The state of Georgia is facing difficulties keeping the construction of its two nuclear power units alive. The bankruptcy of Westinghouse, the project’s lead contractor, in March and construction delays have resulted in a five-year delay in opening its units at the Alvin W. Vogtle generating station near Augusta, from initial opening dates of 2016 and 2017 to 2021 and 2022. Construction costs have almost doubled from $14 billion to at least $23 billion.

Yet Georgia utility regulators recently approved the continued construction of the units because they will be a valuable source of reliable electricity for a long time. The reactor design, the Westinghouse AP1000, is a significant advancement in nuclear technology and safety and is being successfully built in China. Benefits include plant reliability, fuel diversity, and zero greenhouse gas emissions. The Vogtle units will also help the United States compete worldwide in nuclear construction.

Nuclear plants in the United States are among the safest and most efficient in the world. Because of improved operator training and equipment reliability, plants that used to shut down several times a year are now averaging less than once a year. Because of quality maintenance, plants that used to run seven or eight months a year are operating for over 11 months. Improvements were also made in radiation exposure, industrial safety, and equipment failures.

But regulatory burdens on nuclear plants are making them expensive.

Regulation and Nuclear Plants

The American Action Forum (AAF) found the average nuclear plant bears an annual regulatory burden of around $60 million—$8.6 million in regulatory costs, $22 million in fees to the Nuclear Regulatory Commission (NRC), and $32.7 million for regulatory liabilities. That amount covers long-term costs associated with disposing of waste, paperwork compliance, and regulatory capital expenditures and fees paid to the federal government. Further, they found that there are at least six nuclear plants where regulatory burdens exceed profit margins, assuming only a $30 million annual regulatory burden.

Besides competition from low-cost natural gas plants and subsidies and state mandates to wind and solar power, regulatory costs are clearly contributing to the premature retirement of nuclear plants in this country. Further, despite new nuclear reactor designs being safer, reactor design approval times take several years, costing money and discouraging new plants from being built.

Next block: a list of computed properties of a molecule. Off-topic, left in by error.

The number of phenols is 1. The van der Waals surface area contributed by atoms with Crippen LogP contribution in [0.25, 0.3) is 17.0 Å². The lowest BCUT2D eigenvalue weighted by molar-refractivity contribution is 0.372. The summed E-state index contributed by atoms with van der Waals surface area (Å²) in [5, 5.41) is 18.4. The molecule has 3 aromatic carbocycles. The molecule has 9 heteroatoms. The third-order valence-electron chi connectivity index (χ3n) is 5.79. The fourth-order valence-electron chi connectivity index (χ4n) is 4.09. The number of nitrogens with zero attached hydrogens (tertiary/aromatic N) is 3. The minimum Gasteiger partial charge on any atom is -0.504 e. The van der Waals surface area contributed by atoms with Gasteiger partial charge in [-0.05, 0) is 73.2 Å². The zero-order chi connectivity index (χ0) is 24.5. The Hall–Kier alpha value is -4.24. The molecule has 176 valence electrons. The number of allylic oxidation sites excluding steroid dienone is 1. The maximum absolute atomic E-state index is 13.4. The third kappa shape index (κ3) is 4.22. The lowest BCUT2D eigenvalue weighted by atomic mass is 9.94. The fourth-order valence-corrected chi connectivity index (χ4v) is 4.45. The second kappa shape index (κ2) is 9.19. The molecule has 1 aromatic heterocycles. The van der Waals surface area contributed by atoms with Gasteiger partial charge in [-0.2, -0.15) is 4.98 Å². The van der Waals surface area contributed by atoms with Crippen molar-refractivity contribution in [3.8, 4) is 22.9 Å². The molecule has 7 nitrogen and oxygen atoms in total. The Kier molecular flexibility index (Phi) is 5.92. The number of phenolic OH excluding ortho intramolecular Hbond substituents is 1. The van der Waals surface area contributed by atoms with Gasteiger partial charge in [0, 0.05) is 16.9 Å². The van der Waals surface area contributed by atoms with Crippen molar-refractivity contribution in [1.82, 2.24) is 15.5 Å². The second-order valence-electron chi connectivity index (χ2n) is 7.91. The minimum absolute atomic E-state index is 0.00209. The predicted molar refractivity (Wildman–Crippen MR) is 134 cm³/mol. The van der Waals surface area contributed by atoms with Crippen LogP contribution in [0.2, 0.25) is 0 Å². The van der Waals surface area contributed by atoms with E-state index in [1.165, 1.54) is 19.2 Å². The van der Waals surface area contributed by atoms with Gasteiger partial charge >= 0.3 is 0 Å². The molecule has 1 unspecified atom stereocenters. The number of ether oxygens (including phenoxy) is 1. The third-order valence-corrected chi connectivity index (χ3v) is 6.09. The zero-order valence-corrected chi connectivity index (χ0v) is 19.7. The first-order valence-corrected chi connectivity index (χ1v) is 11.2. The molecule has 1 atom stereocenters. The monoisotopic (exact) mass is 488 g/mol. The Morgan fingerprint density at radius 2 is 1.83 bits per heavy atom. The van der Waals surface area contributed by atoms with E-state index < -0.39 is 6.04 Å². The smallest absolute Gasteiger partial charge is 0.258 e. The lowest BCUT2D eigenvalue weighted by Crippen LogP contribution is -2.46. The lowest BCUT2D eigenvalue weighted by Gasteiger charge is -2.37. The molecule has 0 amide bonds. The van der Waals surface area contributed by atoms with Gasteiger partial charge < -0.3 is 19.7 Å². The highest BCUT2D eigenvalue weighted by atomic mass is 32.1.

For example, increasing the output of existing plants (called uprates) can take years for approval from the NRC and their fees are expensive. The following list of units with requests for uprates shows the approval times and fees paid to the NRC to review those requests:

  • Fitzpatrick Reactor: 54 months and $136,934
  • Nine Mile Reactor: 31 months and $1.7 million
  • Monticello Reactor: 60 months and $2.3 million
  • Braidwood Power Plant: 29 months and $597,050
  • Byron Power Plant: 29 months and $632,147

It has taken the NRC an average of 80 months to approve the most recent combined construction and operation licenses. This contrasts to regulatory approval in the United Kingdom, which can be completed in about 54 months. Furthermore, license renewals in the United States take as long as approval for uprates. The uncertainty of being granted a license renewal and the long wait time for a license extension have caused some plants to shut down prematurely rather than wait multiple years.

In 2016, a paper in Energy Policy documented the delays and costs of nuclear power generation around the world. The study examined overnight construction costs for nearly every nuclear plant in history. For the United States, costs increased from $650 per kilowatt to around $11,000 per kilowatt. Between 1970 and 1978, overnight construction costs increased by up to 200 percent, or 5 to 15 percent annually. The authors concluded that licensing, regulatory delays, and back-fit requirements were significant contributors to the rising cost trend.

The authors also found that some nations managed to mitigate these increasing cost trends. For example, in South Korean overnight capital costs declined by 13 percent for reactors constructed between 1989 and 2008 and the average construction time was seven years.

In Canada, regulators approved the initial phase of a design review for a molten-salt nuclear power plant—a technology developed decades ago in the United States. Other fourth-generation-reactor companies such as London-based Moltex Energy and Advanced Reactor Concepts of Delaware have opted to pursue early regulatory approval in Canada, rather than the United States.

While the U.S. nuclear review process is considered the “gold standard” on safety, it does not adequately accommodate advanced technologies. Specifically, the NRC does not provide the early feedback that would let companies properly assess regulatory risk before investing hundreds of millions of dollars in further design and development. The Canadian process, on the other hand, is better defined and offers a series of earlier official reviews. The commission evaluates designs on the basis of broader safety principles rather than specific technological requirements, which offers greater flexibility for emerging technologies.


Although more advanced technology should, theoretically, be resulting in cheaper, safer, and more efficient nuclear technology, the strict requirements of the NRC are resulting in the opposite. Instead, nuclear technology is becoming increasingly expensive, and a drawn-out design and licensing process results in continued reliance on an aging nuclear fleet. The U.S. nuclear industry is struggling, as the federal government has imposed increasingly onerous burdens on the industry, which supplies around 60 percent of the carbon-free electricity in the United States.

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